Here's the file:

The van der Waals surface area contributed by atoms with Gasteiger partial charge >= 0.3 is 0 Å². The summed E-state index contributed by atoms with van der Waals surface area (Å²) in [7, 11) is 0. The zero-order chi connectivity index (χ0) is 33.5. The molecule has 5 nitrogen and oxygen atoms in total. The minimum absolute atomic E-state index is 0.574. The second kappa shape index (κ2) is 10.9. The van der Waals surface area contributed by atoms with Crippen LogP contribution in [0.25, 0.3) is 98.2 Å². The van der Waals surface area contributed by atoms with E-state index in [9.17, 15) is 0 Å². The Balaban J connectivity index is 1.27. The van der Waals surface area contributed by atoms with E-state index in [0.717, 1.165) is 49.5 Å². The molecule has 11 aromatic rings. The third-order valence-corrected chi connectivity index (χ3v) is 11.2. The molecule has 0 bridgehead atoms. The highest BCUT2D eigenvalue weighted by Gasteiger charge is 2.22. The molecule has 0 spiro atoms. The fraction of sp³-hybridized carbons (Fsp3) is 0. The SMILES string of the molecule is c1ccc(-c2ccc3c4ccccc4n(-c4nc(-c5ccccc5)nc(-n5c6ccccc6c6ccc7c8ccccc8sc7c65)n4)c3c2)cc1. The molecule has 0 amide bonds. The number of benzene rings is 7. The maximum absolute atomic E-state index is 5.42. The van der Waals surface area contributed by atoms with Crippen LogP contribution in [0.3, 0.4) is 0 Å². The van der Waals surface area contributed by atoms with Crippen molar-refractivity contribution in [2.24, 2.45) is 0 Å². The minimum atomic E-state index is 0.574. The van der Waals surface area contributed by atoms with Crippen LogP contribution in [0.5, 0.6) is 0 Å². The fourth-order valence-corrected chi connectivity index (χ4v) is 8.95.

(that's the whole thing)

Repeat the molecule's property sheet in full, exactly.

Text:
The van der Waals surface area contributed by atoms with Gasteiger partial charge >= 0.3 is 0 Å². The summed E-state index contributed by atoms with van der Waals surface area (Å²) in [7, 11) is 0. The zero-order chi connectivity index (χ0) is 33.5. The molecule has 5 nitrogen and oxygen atoms in total. The minimum absolute atomic E-state index is 0.574. The second kappa shape index (κ2) is 10.9. The van der Waals surface area contributed by atoms with Crippen LogP contribution in [0.25, 0.3) is 98.2 Å². The van der Waals surface area contributed by atoms with E-state index in [9.17, 15) is 0 Å². The Balaban J connectivity index is 1.27. The van der Waals surface area contributed by atoms with E-state index in [0.717, 1.165) is 49.5 Å². The molecule has 11 aromatic rings. The third-order valence-corrected chi connectivity index (χ3v) is 11.2. The molecule has 0 bridgehead atoms. The highest BCUT2D eigenvalue weighted by Gasteiger charge is 2.22. The molecule has 0 spiro atoms. The fraction of sp³-hybridized carbons (Fsp3) is 0. The SMILES string of the molecule is c1ccc(-c2ccc3c4ccccc4n(-c4nc(-c5ccccc5)nc(-n5c6ccccc6c6ccc7c8ccccc8sc7c65)n4)c3c2)cc1. The molecule has 0 amide bonds. The number of benzene rings is 7. The maximum absolute atomic E-state index is 5.42. The van der Waals surface area contributed by atoms with Crippen LogP contribution in [0.3, 0.4) is 0 Å². The van der Waals surface area contributed by atoms with Crippen molar-refractivity contribution in [2.24, 2.45) is 0 Å². The minimum atomic E-state index is 0.574. The van der Waals surface area contributed by atoms with Crippen LogP contribution in [0.5, 0.6) is 0 Å². The fourth-order valence-corrected chi connectivity index (χ4v) is 8.95.